Cleaning up After Desert

by Brian on October 19, 2009

in Only in Israel

We recently joined a group of 30 friends for an inspiring hike in the Judean Desert. We started at the Dragot Cliffs just south of the checkpoint on the Dead Sea highway, and ended some 7 hours later at the Mitzpeh Shalem kibbutz.

The hike itself was stunning, with plenty of steep climbs up, down and around the gorgeous moonscape canyons below. We took a break at the Muraba’at Caves which our tour leader Asher (see picture) explained had been used in both the Great Revolt against the Romans and the Bar Kochba uprising 60 years later (written fragments and coins from both eras were found).

As we ate our pesto and salmon sandwiches, it was hard to act blasé about this amazing country, with its huge variety of ecosystems, from lush forest in the north to harsh desert further south, all within several hundred kilometers of each other.

That was until we came upon the trash. We had just started our final descent back towards the Dead Sea. There, strewn along the rocks, was a scattered pile of rubbish that accompanied us for a good 10 minutes of our hike down. Dirty plates that once held meat or hummus, bottles of cola, plastic cups.

How could people be so thoughtless to ruin such a pristine landscape, we remarked with little of our former glee? We thought back to our trip last summer to Africa where the strictly enforced rule on safari was GIGO – “garbage in/garbage out” (otherwise the animals would surely devour any trash bin in the game park).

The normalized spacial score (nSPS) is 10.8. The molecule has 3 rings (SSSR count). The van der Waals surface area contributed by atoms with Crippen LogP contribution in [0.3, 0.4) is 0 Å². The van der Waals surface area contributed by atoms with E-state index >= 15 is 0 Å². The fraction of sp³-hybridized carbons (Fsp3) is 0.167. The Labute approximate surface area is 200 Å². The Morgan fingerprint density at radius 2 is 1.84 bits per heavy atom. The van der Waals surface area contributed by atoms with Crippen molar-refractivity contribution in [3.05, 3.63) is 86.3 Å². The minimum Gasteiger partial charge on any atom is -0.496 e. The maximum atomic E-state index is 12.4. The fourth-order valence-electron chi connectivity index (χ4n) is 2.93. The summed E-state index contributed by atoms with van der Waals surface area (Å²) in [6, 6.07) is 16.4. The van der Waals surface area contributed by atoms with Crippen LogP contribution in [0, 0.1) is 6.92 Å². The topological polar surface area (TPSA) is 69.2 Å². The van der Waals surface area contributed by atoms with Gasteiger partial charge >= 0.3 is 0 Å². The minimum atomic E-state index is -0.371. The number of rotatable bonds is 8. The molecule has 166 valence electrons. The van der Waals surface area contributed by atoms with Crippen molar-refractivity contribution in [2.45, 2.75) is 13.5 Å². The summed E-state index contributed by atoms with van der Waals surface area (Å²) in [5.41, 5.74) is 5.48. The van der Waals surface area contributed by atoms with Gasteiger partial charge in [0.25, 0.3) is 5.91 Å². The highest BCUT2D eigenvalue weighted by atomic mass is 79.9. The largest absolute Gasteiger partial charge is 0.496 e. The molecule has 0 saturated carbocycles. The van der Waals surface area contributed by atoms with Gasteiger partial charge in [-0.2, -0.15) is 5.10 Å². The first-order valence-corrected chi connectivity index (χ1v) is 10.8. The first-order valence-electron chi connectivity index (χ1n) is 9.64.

Just as we were feeling down on our adopted country, something remarkable happened. Members of our group began cleaning up – picking up the trash, placing it into bags and carrying the result down the cliffs where it could be disposed of properly.

Mind you, carrying an extra load where you need both hands to safely navigate was a mitzvah in itself. And this part of the hike wasn’t short – it took us an hour and a half to reach flat ground again. But no one complained – it was clear to all that this was the right thing to do.

Yes, we have a beautiful country. And a (mostly) beautiful people too.


This article originally appeared on the Israelity blog.

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